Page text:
It happens every year at the MLB trade deadline.
A team makes a trade and that team’s fan base gripes as soon as they see the prospect or prospects that were exchanged in said trade.
Orioles fans, Cubs fans, Blue Jays fans…they’re all the same in this regard. They become familiar with a few farmhands and as soon as they read that one of the more recognizable prospects is heading out the door, they overreact.
Cardinal fans are an exception. They study the team’s farm system more than most fan bases in baseball. They know how hard Alex Reyes throws and that his walk rate is inflated. They know how good Luke Weaver’s command is and how much pop Harrison Bader could bring in a few years. They monitor Carson Kelly’s progress and most can tell you he was drafted as a third baseman before being moved to catcher.
But as knowledgeable as Cardinal fans are, they tend to overact, too.
Take the deal John Mozeliak just made at the trade deadline this year. He acquired left-hander Zach Duke from the White Sox in exchange for outfielder Charlie Tilson.
Fans seemingly like and understand the move. The Cards needed bullpen help due to Trevor Rosenthal’s issues. They needed to become more efficient at bridging the gap between their starting pitcher and closer Seung-hwan Oh, so Mozeliak acquired a pitcher in Duke that has 182 strikeouts over 157 relief innings the last three years. He’s not just a lefty specialist either, as right-handers are only hitting .182 off him this season.
That said, fans are familiar with Tilson. He was batting .282 with four home runs and 15 stolen bases for Triple-A Memphis this season. Fans know he can run and they see the high batting average so the thought process is, “We gave up a solid prospect for a reliever?”
Yeah, but have you seen what other teams have given up for relievers at the trade deadline?
The Cubs acquired the top bullpen arm on the market in Aroldis Chapman last week. They also paid dearly for him, parting with top prospect Gleyber Torres, outfield prospect Billy McKinney, right-hander Adam Warren, and minor-league outfielder Rashad Crawford.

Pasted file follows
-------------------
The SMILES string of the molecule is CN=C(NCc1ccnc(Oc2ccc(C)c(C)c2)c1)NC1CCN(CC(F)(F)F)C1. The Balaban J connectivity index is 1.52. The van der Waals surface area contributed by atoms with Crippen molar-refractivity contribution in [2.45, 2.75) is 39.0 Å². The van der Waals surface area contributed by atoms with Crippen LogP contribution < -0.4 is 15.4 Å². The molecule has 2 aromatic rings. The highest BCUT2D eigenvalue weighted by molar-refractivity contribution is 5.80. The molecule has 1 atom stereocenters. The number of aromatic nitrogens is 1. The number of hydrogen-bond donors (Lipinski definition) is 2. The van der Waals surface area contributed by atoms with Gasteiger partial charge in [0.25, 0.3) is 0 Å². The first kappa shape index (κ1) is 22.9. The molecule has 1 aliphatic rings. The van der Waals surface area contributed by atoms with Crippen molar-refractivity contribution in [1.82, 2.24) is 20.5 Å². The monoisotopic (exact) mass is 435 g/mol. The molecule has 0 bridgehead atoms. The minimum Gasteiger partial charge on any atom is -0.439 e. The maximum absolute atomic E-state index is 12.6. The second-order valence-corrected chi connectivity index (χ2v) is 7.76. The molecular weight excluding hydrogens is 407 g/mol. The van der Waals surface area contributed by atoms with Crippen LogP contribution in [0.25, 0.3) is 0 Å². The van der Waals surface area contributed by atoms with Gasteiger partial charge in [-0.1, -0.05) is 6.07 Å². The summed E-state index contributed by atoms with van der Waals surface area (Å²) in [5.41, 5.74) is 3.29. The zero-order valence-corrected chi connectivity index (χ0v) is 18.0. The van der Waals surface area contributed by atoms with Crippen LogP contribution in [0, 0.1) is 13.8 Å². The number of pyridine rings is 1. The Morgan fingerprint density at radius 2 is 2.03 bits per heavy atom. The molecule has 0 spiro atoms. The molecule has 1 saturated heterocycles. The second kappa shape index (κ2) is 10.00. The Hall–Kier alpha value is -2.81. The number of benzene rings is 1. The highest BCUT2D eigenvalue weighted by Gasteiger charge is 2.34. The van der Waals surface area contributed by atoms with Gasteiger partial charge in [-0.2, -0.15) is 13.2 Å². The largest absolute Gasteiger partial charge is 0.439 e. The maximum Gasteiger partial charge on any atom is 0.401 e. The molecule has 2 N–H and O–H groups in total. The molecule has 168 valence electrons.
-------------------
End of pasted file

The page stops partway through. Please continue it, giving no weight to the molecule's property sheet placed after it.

Chapman is a rental, by the way. He could wind up pitching against the Cubs if he signs a free agent deal elsewhere this offseason.
Six days after the Cubs landed Chapman, the Indians parted with outfielder Clint Frazier, left-hander Justus Sheffield, and right-handers Ben Heller and J.P. Feyerisen. Unlike Chapman, Miller is under contract for 2017 and 2018, plus he’s one of the top relievers in the game.
But Frazier is considered one of the better outfield prospects in baseball and Sheffield is a former first-round pick. The Indians didn’t exactly get a bargain for Miller, even if nobody in Cleveland is going to complain about the team trying to arm themselves for a World Series run.
Not to be outdone, the Giants parted with their top pitching prospect in Phil Bickford and one-time backup catcher Andrew Susac to acquire Will Smith from the Brewers. Smith is only 27 and carries three more seasons of arbitration eligibility but he’s no Miller or Chapman. He’s also not even a closer. Yet the Giants felt compelled to part with their top prospect in Bickford, a player they drafted 18th overall in 2015 and who ranked 50th on Baseball America’s midseason top 100.
Their top prospect. For a reliever.
The Cubs, Indians and Giants got better at the deadline. Many of the aforementioned prospects were also blocked by veterans with multiple years left on their contracts. But all three of these teams paid premium prices to acquire non-starters.
Tilson is a nice prospect but he projected as a fourth outfielder. Duke fills an immediate need for the Cardinals and has another year left on his contract beyond this season. Best of all, the Cards didn’t part with Reyes, Weaver or Jack Flaherty to acquire Duke from Chicago.
Compared to what other teams in the National League gave up in efforts to beef up their bullpens, the Cards made out just fine.